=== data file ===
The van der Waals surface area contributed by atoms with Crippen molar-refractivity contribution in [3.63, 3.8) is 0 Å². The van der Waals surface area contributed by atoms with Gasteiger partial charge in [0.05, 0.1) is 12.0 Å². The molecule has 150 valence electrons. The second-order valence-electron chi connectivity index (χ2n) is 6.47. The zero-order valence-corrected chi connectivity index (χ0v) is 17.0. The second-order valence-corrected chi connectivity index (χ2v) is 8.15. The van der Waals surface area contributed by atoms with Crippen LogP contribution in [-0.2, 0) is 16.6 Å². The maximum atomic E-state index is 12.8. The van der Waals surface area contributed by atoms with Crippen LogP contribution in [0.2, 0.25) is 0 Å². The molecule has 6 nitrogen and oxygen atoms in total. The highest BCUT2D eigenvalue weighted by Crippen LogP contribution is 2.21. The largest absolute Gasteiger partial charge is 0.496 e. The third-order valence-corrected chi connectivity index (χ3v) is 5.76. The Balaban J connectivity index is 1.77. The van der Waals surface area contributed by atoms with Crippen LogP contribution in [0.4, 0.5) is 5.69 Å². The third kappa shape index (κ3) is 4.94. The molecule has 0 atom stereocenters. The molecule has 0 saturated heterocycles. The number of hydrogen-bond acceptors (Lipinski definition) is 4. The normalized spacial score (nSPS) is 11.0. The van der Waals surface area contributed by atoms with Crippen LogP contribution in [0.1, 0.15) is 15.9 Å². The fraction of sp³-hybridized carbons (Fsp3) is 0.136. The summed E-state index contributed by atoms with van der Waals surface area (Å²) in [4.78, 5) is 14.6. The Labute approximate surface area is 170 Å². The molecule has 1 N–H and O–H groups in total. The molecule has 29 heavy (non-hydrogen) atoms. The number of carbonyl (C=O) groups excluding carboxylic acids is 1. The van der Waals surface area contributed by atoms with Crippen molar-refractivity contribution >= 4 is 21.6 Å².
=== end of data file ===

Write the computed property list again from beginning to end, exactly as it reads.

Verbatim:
The van der Waals surface area contributed by atoms with Crippen molar-refractivity contribution in [3.63, 3.8) is 0 Å². The van der Waals surface area contributed by atoms with Gasteiger partial charge in [0.05, 0.1) is 12.0 Å². The molecule has 150 valence electrons. The second-order valence-electron chi connectivity index (χ2n) is 6.47. The zero-order valence-corrected chi connectivity index (χ0v) is 17.0. The second-order valence-corrected chi connectivity index (χ2v) is 8.15. The van der Waals surface area contributed by atoms with Crippen LogP contribution in [-0.2, 0) is 16.6 Å². The maximum atomic E-state index is 12.8. The van der Waals surface area contributed by atoms with Crippen LogP contribution in [0.2, 0.25) is 0 Å². The molecule has 6 nitrogen and oxygen atoms in total. The highest BCUT2D eigenvalue weighted by Crippen LogP contribution is 2.21. The largest absolute Gasteiger partial charge is 0.496 e. The third-order valence-corrected chi connectivity index (χ3v) is 5.76. The Balaban J connectivity index is 1.77. The van der Waals surface area contributed by atoms with Crippen LogP contribution in [0.4, 0.5) is 5.69 Å². The third kappa shape index (κ3) is 4.94. The molecule has 0 atom stereocenters. The molecule has 0 saturated heterocycles. The number of hydrogen-bond acceptors (Lipinski definition) is 4. The normalized spacial score (nSPS) is 11.0. The van der Waals surface area contributed by atoms with Crippen LogP contribution in [0.1, 0.15) is 15.9 Å². The fraction of sp³-hybridized carbons (Fsp3) is 0.136. The summed E-state index contributed by atoms with van der Waals surface area (Å²) in [4.78, 5) is 14.6. The Labute approximate surface area is 170 Å². The molecule has 1 N–H and O–H groups in total. The molecule has 29 heavy (non-hydrogen) atoms. The number of carbonyl (C=O) groups excluding carboxylic acids is 1. The van der Waals surface area contributed by atoms with Crippen molar-refractivity contribution >= 4 is 21.6 Å².